Pam Brook of Brookfarm on turning a lightbulb moment into a lucrative business

Smarter Writer
Smarter Team

The Smarter Team is made up of business and technology journalists who write to offer insights to small and medium businesses about technology, business know-how and emerging trends.

Smarter Writer
Smarter Team

The Smarter Team is made up of business and technology journalists who write to offer insights to small and medium businesses about technology, business know-how and emerging trends.

Pam Brook’s family business idea started as a quip at a dinner party and went on to become an Australian success story. Today, Brookfarm employs 75 staff and exports products across the world. How did Pam turn this lightbulb moment into a successful business? Pam tells us the Brookfarm story of how she managed to adapt and thrive as the business grew.

"We naively decided, yes we can do this.”    

Pam Brook, CEO and Founder of Brookfarm

Starting out and the importance of learning

Brookfarm started life as a comment at a dinner party in Melbourne, when my husband Martin and I joked that it would be great to move to the country. At the time I was a dentist and Martin was a film producer, but we spent a lot of time in rural areas when travelling so we knew the change would suit us.

Soon after that dinner party we took a trip to New South Wales and bought the farm sight unseen. It was run-down dairy farm and full of weeds, but we cleaned it up and decided to enter the macadamia industry, which was just starting to pick up.

We saw other macadamia farmers were sending their nuts overseas to be turned into healthy snack foods, but nobody was really doing value adding into other areas of Australia, so there was a gap in the market. We had no experience in the food industry, and it was a big learning curve, but if you are in business, you have to be open to learn new things as you go. 

“The one philosophy we have is to enjoy the journey, even when it's a challenge.”

Staying agile as you grow

When we started, there was just Martin (my husband), myself and the kids. I would make everything at a bakery nearby, and Martin would go out on the road and sell it all. It took us three years to get our first employee and build the bakehouse on our farm.

We've got about 75 employees now. About 9 months ago our eldest son, Will, stepped into the CEO role. I head up all the product development, and we have a family board comprising both sons, Martin and myself. Together, we set the strategy and direction of the company.

A challenge we continue to put to ourselves is to think like a start-up and stay fresh. We need to stay clever, innovative and creative. We want to keep the energy of youth but combine it with the wisdom of tradition. 

“We embrace new ideas, and there's a standard of real food, made fresh and always delicious.” 

Keeping quality the top priority

Many people said to us, "as soon as you get to a certain size, you'll just contract a manufacturer." But every time we looked at getting anything done for us, it never lived up to the quality that we wanted. We’re passionate about excellence and maintaining standards, so we learned early on there are certain things we won’t compromise on.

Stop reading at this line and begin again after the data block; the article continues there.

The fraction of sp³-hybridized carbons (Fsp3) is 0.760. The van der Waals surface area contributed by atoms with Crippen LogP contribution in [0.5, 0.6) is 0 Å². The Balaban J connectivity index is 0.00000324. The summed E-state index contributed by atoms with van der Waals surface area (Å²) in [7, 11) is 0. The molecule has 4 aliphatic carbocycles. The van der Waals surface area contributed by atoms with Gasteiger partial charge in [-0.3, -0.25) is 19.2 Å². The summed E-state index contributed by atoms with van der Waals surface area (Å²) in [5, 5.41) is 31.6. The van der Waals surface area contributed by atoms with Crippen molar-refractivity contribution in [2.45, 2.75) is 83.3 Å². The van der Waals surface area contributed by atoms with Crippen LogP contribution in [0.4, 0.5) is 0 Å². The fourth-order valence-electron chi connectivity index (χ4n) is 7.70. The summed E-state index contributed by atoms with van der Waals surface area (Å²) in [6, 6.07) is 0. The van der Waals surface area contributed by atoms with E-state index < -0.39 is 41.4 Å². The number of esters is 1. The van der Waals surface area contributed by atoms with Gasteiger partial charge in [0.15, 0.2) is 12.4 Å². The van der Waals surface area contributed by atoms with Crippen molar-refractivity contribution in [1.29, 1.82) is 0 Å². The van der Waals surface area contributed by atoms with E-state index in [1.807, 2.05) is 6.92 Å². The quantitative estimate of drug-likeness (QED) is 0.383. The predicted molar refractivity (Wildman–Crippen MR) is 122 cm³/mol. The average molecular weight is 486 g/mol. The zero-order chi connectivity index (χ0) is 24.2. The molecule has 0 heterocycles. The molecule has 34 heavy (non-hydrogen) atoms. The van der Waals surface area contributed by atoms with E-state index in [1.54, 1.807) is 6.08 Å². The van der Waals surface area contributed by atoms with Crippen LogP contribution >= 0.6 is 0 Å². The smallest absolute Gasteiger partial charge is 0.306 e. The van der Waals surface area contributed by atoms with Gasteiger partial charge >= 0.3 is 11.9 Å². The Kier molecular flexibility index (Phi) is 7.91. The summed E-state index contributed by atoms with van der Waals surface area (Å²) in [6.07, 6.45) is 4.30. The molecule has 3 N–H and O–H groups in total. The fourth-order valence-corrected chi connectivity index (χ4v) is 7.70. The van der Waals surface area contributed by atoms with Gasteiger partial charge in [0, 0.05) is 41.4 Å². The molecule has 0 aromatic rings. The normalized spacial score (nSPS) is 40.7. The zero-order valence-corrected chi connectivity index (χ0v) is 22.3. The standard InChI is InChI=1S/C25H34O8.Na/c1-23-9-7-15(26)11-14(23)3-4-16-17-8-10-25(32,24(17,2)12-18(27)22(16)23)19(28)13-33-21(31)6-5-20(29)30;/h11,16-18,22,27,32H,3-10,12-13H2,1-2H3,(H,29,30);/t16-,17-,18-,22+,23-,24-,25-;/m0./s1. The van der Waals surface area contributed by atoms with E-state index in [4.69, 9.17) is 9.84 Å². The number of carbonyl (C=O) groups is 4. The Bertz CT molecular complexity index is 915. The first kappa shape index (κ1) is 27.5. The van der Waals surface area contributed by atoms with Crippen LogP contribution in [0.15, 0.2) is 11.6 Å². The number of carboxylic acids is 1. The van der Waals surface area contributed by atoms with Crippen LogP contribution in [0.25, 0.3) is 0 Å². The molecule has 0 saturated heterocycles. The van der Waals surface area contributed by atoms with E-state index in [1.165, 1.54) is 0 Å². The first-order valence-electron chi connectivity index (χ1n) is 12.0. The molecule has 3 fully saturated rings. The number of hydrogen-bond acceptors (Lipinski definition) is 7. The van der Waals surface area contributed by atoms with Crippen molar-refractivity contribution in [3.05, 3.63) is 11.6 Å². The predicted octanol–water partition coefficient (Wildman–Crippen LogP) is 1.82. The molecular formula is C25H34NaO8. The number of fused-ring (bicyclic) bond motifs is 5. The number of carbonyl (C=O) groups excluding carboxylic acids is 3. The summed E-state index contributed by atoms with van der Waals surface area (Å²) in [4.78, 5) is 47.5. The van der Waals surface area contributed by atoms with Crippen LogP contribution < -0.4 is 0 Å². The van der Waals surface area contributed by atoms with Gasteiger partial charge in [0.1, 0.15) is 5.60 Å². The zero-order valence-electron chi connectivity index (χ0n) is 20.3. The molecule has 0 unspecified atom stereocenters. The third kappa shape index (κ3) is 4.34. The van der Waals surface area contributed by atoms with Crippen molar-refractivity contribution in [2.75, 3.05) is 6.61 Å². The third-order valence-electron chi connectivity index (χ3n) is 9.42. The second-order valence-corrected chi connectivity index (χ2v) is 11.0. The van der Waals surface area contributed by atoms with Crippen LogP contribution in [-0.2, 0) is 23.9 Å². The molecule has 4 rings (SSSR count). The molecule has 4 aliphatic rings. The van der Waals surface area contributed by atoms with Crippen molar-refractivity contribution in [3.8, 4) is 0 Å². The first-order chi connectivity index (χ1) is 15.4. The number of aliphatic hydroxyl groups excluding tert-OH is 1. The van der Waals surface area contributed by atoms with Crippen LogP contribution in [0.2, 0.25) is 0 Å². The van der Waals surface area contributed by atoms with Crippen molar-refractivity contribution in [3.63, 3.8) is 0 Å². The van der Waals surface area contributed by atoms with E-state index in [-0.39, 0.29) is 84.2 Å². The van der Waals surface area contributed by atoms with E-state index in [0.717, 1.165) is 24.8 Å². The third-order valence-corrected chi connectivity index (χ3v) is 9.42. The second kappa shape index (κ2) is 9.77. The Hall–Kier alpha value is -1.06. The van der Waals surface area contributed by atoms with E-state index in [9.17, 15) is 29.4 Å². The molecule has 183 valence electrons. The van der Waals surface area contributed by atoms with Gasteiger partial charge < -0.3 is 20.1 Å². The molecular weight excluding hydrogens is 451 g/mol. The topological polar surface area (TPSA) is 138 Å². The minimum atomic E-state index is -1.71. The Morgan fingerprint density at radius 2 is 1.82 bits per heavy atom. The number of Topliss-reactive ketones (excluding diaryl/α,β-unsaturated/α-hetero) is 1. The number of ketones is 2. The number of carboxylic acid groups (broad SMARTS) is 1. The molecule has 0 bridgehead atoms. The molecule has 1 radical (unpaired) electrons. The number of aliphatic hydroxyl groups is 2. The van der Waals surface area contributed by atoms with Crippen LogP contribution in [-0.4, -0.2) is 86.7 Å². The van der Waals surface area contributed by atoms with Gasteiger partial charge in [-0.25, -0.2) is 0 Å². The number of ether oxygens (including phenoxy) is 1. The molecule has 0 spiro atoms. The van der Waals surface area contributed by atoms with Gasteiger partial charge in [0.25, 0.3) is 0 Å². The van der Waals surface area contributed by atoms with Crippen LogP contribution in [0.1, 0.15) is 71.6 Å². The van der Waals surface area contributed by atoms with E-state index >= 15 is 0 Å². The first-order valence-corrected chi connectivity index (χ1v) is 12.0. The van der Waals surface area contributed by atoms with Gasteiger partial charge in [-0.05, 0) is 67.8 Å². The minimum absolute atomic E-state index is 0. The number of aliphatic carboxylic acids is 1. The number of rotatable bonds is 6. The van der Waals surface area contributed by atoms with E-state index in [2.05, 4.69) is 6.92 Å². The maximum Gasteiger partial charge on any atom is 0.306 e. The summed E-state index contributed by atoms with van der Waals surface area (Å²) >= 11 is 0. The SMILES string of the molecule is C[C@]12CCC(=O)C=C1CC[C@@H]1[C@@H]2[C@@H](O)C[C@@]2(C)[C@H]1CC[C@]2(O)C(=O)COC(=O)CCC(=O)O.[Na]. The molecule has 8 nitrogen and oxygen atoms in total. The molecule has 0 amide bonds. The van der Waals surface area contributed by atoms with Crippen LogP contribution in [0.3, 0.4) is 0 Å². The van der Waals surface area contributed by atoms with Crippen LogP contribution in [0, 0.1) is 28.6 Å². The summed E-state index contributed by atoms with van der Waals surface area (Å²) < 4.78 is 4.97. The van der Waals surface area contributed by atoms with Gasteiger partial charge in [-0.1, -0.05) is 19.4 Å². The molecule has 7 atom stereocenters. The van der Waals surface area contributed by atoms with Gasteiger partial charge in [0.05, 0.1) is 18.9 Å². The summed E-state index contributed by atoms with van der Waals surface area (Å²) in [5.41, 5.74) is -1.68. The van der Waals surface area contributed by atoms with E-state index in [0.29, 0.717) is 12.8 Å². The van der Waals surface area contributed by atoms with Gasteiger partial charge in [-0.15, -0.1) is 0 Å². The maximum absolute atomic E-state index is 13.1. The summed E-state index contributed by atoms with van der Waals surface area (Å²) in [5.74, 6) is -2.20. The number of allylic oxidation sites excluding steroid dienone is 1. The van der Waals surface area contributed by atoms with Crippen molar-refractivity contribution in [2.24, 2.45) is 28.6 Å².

We aren’t constrained by other peoples machinery, which happens in contract manufacture. This makes it hard for people to copy our production methods. This allows us to think broadly, to respond to our own needs, and really push ourselves towards tailoring our production methods to work for us. We've managed to remain innovative on the technology side but stay grounded to our tradition of making fabulous and real food.

“Tech has been really important for sharing information, but also for sharing emotional highs and lows.”

Expanding alongside tech   

Tech in intrinsic to everything we do. All our sales systems, all our accounting systems, and our manufacturing systems live on the cloud. We have five remote sites that work off the one software system. Tech has enabled us to answer the challenge of communicating across sites, too. We use a lot of communication apps to stay in touch.

And with nbn™ we have sites where we couldn't access the internet before, but now we can – which has made a big difference. Six years ago, we wouldn’t have been able to run anything in these remote locations. 

“How do we ensure future generations care for our company?”    

Eyes on the future

After we won 2007 Telstra Australian Business of the Year, we asked ourselves: “what are the next 10 years going to look like?” We’ve got such a long way to go, we don't know where it will be, and that’s such an exciting thing. There is a world of opportunities for Australian businesses.

Export is a big focus for us. We just installed a whole lot of equipment to quadruple our capacity in the coming years, so we’re always investing in the future and are confident in it. We’re always committed to manufacturing in Australia, making our own products, creating local jobs, and really showcasing the best of Australia to the world.

As a family business, we also have a generational charter. A long-term goal of ours is to ensure future generations will care for our company. We want to build an exciting future for them, so we have to empower them to carry that generational charter of values forward.

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